Saint bernard in winter
Image by: Rita_Kochmarjova, Shutterstock

Health Care

  • $150–$250 per month

Initially, you have the cost of vet visits and vaccinations, but every type of medication your Saint gets at the vet calls for bigger dosages and, therefore, bigger vet bills for you. Surgeries on bigger dogs cost more too, as a rule. Over time, St. Bernards that develop health conditions can cost much, much more than the estimates above. Adults cost more in vet bills than puppies, and senior dogs cost even more.

Food

  • $60–$90 per month

St. Bernards eat a lot of food, so we highly recommend buying in bulk to save a few bucks on kibble monthly—but don’t compromise on quality! Even buying in bulk you may need to restock once or twice a month to keep up with your Saint’s appetite, especially as a voracious young puppy going through rapid growth spurts.

big dogs a Saint Bernard eat
Image by: Alyaalya, Shutterstock

Grooming

  • $0–$100 per month

St. Bernards need to be brushed two or three times a week, which is easily done at home with a good double-sided brush if you have the time and dedication. It saves money on trips to the dog groomer, too, but the groomer can save you time if cost isn’t a factor.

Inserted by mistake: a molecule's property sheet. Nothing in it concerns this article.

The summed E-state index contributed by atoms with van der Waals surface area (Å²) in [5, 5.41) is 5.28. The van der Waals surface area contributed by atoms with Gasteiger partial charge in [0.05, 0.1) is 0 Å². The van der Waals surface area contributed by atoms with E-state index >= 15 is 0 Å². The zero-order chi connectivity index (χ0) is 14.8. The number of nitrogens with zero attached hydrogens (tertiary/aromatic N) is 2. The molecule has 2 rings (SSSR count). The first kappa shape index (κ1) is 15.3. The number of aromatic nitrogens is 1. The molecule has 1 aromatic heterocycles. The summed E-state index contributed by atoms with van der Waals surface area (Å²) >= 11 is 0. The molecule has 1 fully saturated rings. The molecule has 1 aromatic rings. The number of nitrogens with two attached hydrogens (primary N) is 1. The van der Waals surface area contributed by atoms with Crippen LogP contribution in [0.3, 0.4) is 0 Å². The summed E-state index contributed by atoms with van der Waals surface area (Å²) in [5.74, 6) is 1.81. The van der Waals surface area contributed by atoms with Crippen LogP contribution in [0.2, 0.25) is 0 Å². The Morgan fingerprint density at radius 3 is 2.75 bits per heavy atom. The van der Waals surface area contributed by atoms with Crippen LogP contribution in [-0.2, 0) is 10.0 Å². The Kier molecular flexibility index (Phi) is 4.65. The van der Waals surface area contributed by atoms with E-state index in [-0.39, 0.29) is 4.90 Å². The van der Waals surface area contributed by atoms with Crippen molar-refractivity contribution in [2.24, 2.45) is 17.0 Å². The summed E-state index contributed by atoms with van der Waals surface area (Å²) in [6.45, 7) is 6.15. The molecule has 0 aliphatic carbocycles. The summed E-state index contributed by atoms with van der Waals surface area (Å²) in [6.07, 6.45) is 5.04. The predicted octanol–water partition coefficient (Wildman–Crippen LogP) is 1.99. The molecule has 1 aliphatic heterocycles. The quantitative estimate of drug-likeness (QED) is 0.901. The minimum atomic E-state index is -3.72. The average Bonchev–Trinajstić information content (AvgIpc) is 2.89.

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Environment Maintenance

  • $40–$50 one time

St. Bernards are happy sleeping on a cool, hard surface, but you’ll want a soft dog bed as an alternative. Sleeping on hard surfaces can be hard on their bodies, especially as puppies, and senior dogs tend to prefer having a good bed to sleep on. They’re just as happy to nap at your feet at home, too, so you won’t spend a lot here.

saint bernard dog outdoor
Image Credit: Bernell MacDonald, Pixabay

Entertainment

  • $20–$50 per month

Saints are big dogs that don’t need as much exercise as other large breeds, but they still have modest needs as far as toys. High-quality bones, treats, and toys like rope will go a long way toward keeping your St. Bernard happy, but they’re not big chewers in general.

Pet Insurance

  • $20–$40 per month

Because of the high risk of health conditions like hip dysplasia and bloat later in life, pet insurance is highly recommended for all St. Bernard owners. Big dogs equal big vet bills, and pet insurance protects you against unexpected exorbitant costs that can crop up if your Saint happens to need surgery for some reason.